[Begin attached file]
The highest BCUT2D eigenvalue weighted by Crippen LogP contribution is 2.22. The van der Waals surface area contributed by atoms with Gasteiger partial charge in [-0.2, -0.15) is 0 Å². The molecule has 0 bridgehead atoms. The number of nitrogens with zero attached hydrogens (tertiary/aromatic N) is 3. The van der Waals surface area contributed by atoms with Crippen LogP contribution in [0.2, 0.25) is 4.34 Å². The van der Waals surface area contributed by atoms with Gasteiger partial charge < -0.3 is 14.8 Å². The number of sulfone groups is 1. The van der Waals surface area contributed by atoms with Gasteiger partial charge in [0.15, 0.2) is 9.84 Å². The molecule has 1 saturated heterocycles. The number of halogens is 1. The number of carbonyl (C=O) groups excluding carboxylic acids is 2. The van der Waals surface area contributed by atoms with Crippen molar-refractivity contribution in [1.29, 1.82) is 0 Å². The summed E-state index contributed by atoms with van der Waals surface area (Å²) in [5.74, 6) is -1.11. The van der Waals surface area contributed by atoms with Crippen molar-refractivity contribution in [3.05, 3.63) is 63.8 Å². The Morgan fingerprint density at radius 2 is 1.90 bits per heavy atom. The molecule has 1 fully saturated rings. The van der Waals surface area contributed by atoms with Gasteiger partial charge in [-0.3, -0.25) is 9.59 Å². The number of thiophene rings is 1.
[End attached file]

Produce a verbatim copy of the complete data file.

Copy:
The highest BCUT2D eigenvalue weighted by Crippen LogP contribution is 2.22. The van der Waals surface area contributed by atoms with Gasteiger partial charge in [-0.2, -0.15) is 0 Å². The molecule has 0 bridgehead atoms. The number of nitrogens with zero attached hydrogens (tertiary/aromatic N) is 3. The van der Waals surface area contributed by atoms with Crippen LogP contribution in [0.2, 0.25) is 4.34 Å². The van der Waals surface area contributed by atoms with Gasteiger partial charge < -0.3 is 14.8 Å². The number of sulfone groups is 1. The van der Waals surface area contributed by atoms with Gasteiger partial charge in [0.15, 0.2) is 9.84 Å². The molecule has 1 saturated heterocycles. The number of halogens is 1. The number of carbonyl (C=O) groups excluding carboxylic acids is 2. The van der Waals surface area contributed by atoms with Crippen molar-refractivity contribution in [1.29, 1.82) is 0 Å². The summed E-state index contributed by atoms with van der Waals surface area (Å²) in [5.74, 6) is -1.11. The van der Waals surface area contributed by atoms with Crippen molar-refractivity contribution in [3.05, 3.63) is 63.8 Å². The Morgan fingerprint density at radius 2 is 1.90 bits per heavy atom. The molecule has 1 fully saturated rings. The van der Waals surface area contributed by atoms with Gasteiger partial charge in [-0.3, -0.25) is 9.59 Å². The number of thiophene rings is 1.